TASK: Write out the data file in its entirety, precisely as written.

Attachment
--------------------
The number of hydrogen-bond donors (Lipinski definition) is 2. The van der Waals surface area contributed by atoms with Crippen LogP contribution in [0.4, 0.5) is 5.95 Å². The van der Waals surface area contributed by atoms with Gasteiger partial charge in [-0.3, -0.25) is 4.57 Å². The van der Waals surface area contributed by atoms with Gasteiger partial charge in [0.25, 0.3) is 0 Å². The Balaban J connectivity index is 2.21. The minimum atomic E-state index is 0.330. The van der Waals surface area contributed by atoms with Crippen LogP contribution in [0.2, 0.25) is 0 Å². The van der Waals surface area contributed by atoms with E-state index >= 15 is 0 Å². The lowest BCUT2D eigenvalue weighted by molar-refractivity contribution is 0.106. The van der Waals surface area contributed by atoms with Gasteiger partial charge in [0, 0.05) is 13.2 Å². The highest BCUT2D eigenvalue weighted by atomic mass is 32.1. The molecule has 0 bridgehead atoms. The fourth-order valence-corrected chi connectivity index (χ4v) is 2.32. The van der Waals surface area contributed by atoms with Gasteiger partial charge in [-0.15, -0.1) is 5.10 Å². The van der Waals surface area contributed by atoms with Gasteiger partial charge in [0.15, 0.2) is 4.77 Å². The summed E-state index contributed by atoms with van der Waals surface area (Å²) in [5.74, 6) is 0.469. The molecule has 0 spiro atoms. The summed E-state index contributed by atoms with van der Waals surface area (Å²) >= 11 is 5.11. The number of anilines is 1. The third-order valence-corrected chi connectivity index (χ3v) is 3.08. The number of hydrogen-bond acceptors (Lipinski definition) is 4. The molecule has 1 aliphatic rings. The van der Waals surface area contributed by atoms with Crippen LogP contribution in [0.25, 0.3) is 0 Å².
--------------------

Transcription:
The number of hydrogen-bond donors (Lipinski definition) is 2. The van der Waals surface area contributed by atoms with Crippen LogP contribution in [0.4, 0.5) is 5.95 Å². The van der Waals surface area contributed by atoms with Gasteiger partial charge in [-0.3, -0.25) is 4.57 Å². The van der Waals surface area contributed by atoms with Gasteiger partial charge in [0.25, 0.3) is 0 Å². The Balaban J connectivity index is 2.21. The minimum atomic E-state index is 0.330. The van der Waals surface area contributed by atoms with Crippen LogP contribution in [0.2, 0.25) is 0 Å². The van der Waals surface area contributed by atoms with E-state index >= 15 is 0 Å². The lowest BCUT2D eigenvalue weighted by molar-refractivity contribution is 0.106. The van der Waals surface area contributed by atoms with Gasteiger partial charge in [0, 0.05) is 13.2 Å². The highest BCUT2D eigenvalue weighted by atomic mass is 32.1. The molecule has 0 bridgehead atoms. The fourth-order valence-corrected chi connectivity index (χ4v) is 2.32. The van der Waals surface area contributed by atoms with Gasteiger partial charge in [-0.15, -0.1) is 5.10 Å². The van der Waals surface area contributed by atoms with Gasteiger partial charge in [0.15, 0.2) is 4.77 Å². The summed E-state index contributed by atoms with van der Waals surface area (Å²) in [5.74, 6) is 0.469. The molecule has 0 spiro atoms. The summed E-state index contributed by atoms with van der Waals surface area (Å²) >= 11 is 5.11. The number of anilines is 1. The third-order valence-corrected chi connectivity index (χ3v) is 3.08. The number of hydrogen-bond acceptors (Lipinski definition) is 4. The molecule has 1 aliphatic rings. The van der Waals surface area contributed by atoms with Crippen LogP contribution in [0.25, 0.3) is 0 Å².